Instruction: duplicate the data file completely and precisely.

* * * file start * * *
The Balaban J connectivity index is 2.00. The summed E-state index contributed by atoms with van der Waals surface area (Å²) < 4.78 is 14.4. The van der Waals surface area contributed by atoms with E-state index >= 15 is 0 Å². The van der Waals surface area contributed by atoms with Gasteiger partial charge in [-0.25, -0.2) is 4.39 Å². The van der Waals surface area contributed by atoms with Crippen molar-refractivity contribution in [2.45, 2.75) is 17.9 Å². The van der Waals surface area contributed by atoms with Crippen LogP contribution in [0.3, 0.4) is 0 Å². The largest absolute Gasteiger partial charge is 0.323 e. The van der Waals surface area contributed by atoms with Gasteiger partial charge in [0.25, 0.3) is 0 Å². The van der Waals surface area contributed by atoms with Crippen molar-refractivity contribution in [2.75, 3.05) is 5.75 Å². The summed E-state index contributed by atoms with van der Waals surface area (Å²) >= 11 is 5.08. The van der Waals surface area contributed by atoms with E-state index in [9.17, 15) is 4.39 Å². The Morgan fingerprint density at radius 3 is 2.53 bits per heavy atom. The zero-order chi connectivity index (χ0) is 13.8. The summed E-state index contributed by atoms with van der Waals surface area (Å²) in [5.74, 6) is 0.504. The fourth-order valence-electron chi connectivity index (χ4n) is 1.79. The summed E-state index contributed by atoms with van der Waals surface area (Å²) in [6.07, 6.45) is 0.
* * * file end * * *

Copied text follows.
The Balaban J connectivity index is 2.00. The summed E-state index contributed by atoms with van der Waals surface area (Å²) < 4.78 is 14.4. The van der Waals surface area contributed by atoms with E-state index >= 15 is 0 Å². The van der Waals surface area contributed by atoms with Gasteiger partial charge in [-0.25, -0.2) is 4.39 Å². The van der Waals surface area contributed by atoms with Crippen molar-refractivity contribution in [2.45, 2.75) is 17.9 Å². The van der Waals surface area contributed by atoms with Crippen LogP contribution in [0.3, 0.4) is 0 Å². The largest absolute Gasteiger partial charge is 0.323 e. The van der Waals surface area contributed by atoms with Gasteiger partial charge in [0.25, 0.3) is 0 Å². The van der Waals surface area contributed by atoms with Crippen molar-refractivity contribution in [2.75, 3.05) is 5.75 Å². The summed E-state index contributed by atoms with van der Waals surface area (Å²) >= 11 is 5.08. The van der Waals surface area contributed by atoms with E-state index in [9.17, 15) is 4.39 Å². The Morgan fingerprint density at radius 3 is 2.53 bits per heavy atom. The zero-order chi connectivity index (χ0) is 13.8. The summed E-state index contributed by atoms with van der Waals surface area (Å²) in [5.74, 6) is 0.504. The fourth-order valence-electron chi connectivity index (χ4n) is 1.79. The summed E-state index contributed by atoms with van der Waals surface area (Å²) in [6.07, 6.45) is 0.